**Visual Community Detection: an Evaluation of 2D, 3D Perspective and 3D Stereoscopic displays**[+]

Nicolas Greffard, Fabien Picarougne and Pascale Kuntz3D drawing problems of the 90s were essentially restricted on representations in 3D perspective. However, recent technologies offer 3D stereoscopic representations of high quality which allow the introduction of binocular disparities, which is one of the main depth perception cues, not provided by the 3D perspective. This paper explores the relevance of stereoscopy for the visual identification of communities, which is a task of great importance in the analysis of social networks. A user study conducted on 35 participants with graphs of various complexity shows that stereoscopy outperforms 3D perspective in the vast majority of the cases. When comparing stereoscopy with 2D layouts, the response time is significantly lower for 2D but the quality of the results closely depend on the graph complexity : for a large number of clusters and a high probability of cluster overlapping stereoscopy outperforms 2D whereas for simple structures 2D layouts are more efficient.

**Classification of Planar Upward Embedding**[+]

Christopher Auer, Christian Bachmaier, Franz Josef Brandenburg and Andreas GleißnerWe consider plane upward drawings of directed graphs on arbitrary surfaces where the upward direction is defined by a vector field. This generalizes earlier approaches using surfaces with a fixed embedding in R^3 and introduces new classes of planar upward drawable graphs, where some of them even allow cycles. Our approach leads to a classification of planar upward embeddability.

In particular, we show the coincidence of the classes of planar upward drawable graphs on the sphere and on the (standing) cylinder with a fixed embedding in R^3. These classes coincide with our classes of planar upward drawable graphs with a homogeneous field on a cylinder and with a radial field on the plane.

A cyclic field on the plane introduces the new class RUP of upward drawable graphs, which can be embedded on a rolling cylinder. We establish strict inclusions for planar upward drawability on the plane, the sphere, the rolling cylinder, and the torus, even for acyclic graphs. Finally, upward drawability remains NP-hard for the (standing) cylinder and the torus; for the cylinder this was left as an open problem by Limaye et al.

**Evaluating Partially Drawn Links for Directed Graph Edges**[+]

Michael Burch, Natalia Konevtsova, Corinna Vehlow and Daniel WeiskopfIn this paper we investigate the readability of node-link diagrams for directed graphs when using partially drawn links instead of showing each link explicitly in its full length. Providing the complete link information between related nodes in a graph can lead to visual clutter caused by many edge crossings. We chose the force-directed layout proposed by Fruchterman and Reingold~\cite{Fruchterman:91} to represent the graphs. Visual clutter is further reduced by drawing only partial links and we ask the question if such graph diagrams are still readable, understandable, and interpretable. We conducted a controlled user experiment with 40 participants to uncover differences in accuracies and completion times for three different tasks: Existence of a direct link, existence of a path with exactly one intermediate node, and detection of the node with the most outgoing edges. Furthermore, we compared tapered and traditional edge representations, three different graph sizes, and six different link lengths. As a major result we obtain that partially drawn links often lead to shorter task completion times but also to higher error rates due to target node ambiguities. This phenomenon occurs for nearly all graph sizes, all tasks, and both tapered and traditional edge representations when using partially drawn links. In some scenarios, task completion time and error rate can also be lower simultaneously.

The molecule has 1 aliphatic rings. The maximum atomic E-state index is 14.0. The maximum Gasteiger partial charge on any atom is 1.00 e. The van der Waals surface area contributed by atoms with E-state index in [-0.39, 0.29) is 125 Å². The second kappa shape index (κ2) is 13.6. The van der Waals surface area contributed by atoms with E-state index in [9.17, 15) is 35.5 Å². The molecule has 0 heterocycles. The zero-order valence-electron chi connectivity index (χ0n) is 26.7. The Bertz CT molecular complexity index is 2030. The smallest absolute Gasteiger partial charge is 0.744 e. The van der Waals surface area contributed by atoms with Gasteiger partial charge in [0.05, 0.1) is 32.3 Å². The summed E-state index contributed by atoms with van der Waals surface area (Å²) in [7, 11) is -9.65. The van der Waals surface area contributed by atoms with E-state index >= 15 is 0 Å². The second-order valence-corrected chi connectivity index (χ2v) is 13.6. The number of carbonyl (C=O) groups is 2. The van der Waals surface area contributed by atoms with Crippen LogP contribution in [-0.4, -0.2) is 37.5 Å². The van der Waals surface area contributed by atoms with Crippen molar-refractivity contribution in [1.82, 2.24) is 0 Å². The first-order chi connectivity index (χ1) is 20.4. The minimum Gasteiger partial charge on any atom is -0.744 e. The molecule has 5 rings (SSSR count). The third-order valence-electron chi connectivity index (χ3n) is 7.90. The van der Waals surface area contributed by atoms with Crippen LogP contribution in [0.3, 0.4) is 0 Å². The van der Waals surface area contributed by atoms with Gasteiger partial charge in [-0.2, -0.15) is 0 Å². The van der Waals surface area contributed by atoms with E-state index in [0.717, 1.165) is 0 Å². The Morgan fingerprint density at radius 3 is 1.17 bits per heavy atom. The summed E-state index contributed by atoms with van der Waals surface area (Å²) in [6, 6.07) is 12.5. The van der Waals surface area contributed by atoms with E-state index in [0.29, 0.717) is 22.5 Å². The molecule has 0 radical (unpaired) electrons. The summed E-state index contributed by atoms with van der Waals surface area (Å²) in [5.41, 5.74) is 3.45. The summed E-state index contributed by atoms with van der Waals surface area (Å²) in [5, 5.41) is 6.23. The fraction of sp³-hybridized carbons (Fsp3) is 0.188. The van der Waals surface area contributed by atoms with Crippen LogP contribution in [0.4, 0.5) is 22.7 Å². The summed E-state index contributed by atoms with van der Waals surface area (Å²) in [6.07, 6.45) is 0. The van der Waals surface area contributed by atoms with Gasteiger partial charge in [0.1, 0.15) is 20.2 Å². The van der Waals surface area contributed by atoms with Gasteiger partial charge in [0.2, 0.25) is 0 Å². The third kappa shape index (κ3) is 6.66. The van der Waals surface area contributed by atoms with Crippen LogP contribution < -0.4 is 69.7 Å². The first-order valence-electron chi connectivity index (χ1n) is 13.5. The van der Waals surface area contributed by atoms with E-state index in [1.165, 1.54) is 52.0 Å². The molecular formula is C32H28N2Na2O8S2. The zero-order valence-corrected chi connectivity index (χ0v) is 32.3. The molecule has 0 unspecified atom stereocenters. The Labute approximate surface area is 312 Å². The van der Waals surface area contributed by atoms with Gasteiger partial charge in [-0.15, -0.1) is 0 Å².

**Pinning Balloons with Perfect Angles and Optimal Area**[+]

Immanuel Halupczok and André SchulzWe study the problem of arranging a set of $n$ disks with prescribed radii on $n$ rays emanating from the origin such that two neighboring rays are separated by an angle of $2\pi/n$. The center of the disks have to lie on the rays, and no two disk centers are allowed to lie on the same ray. We require that the disks have disjoint interiors, and that for every ray the segment between the origin and the boundary of its associated disk avoids the interior of the disks. Let $R$ be the sum of the disk radii. We introduce a greedy strategy that constructs such a disk arrangement such that all disks can be covered with a disk centered at the origin whose radius is at most $2R$, which is best possible. The greedy strategy needs $O(n)$ arithmetic operations.

As an application of our result we present an algorithm for embedding unordered trees with straight lines such that it can be covered with a disk of radius $n^{3.0367}$, while having no edge of length smaller than 1. The tree drawing algorithm is an enhancement of a recent result by Duncan \emph{et al.} [Symp.~of Graph Drawing, 2010] that exploits the heavy-edge tree decomposition technique to construct a drawing of the tree that can be covered by a disk of radius $2 n^4$.

**Drawing cubic graphs with the four basic slopes**[+]